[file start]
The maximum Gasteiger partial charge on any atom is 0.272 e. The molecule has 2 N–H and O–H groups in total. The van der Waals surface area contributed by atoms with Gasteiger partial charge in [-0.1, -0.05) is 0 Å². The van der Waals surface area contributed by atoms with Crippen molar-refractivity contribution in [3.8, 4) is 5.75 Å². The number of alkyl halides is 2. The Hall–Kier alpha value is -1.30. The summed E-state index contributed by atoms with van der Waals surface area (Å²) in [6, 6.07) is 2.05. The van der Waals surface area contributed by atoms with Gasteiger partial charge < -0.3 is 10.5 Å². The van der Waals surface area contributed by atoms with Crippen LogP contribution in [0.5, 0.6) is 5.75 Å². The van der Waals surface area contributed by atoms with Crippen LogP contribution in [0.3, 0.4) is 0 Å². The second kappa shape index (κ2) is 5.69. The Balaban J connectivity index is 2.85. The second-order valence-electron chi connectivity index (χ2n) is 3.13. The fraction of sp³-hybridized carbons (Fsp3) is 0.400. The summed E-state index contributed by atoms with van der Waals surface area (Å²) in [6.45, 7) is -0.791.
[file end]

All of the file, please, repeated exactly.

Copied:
The maximum Gasteiger partial charge on any atom is 0.272 e. The molecule has 2 N–H and O–H groups in total. The van der Waals surface area contributed by atoms with Gasteiger partial charge in [-0.1, -0.05) is 0 Å². The van der Waals surface area contributed by atoms with Crippen molar-refractivity contribution in [3.8, 4) is 5.75 Å². The number of alkyl halides is 2. The Hall–Kier alpha value is -1.30. The summed E-state index contributed by atoms with van der Waals surface area (Å²) in [6, 6.07) is 2.05. The van der Waals surface area contributed by atoms with Gasteiger partial charge < -0.3 is 10.5 Å². The van der Waals surface area contributed by atoms with Crippen LogP contribution in [0.5, 0.6) is 5.75 Å². The van der Waals surface area contributed by atoms with Crippen LogP contribution in [0.3, 0.4) is 0 Å². The second kappa shape index (κ2) is 5.69. The Balaban J connectivity index is 2.85. The second-order valence-electron chi connectivity index (χ2n) is 3.13. The fraction of sp³-hybridized carbons (Fsp3) is 0.400. The summed E-state index contributed by atoms with van der Waals surface area (Å²) in [6.45, 7) is -0.791.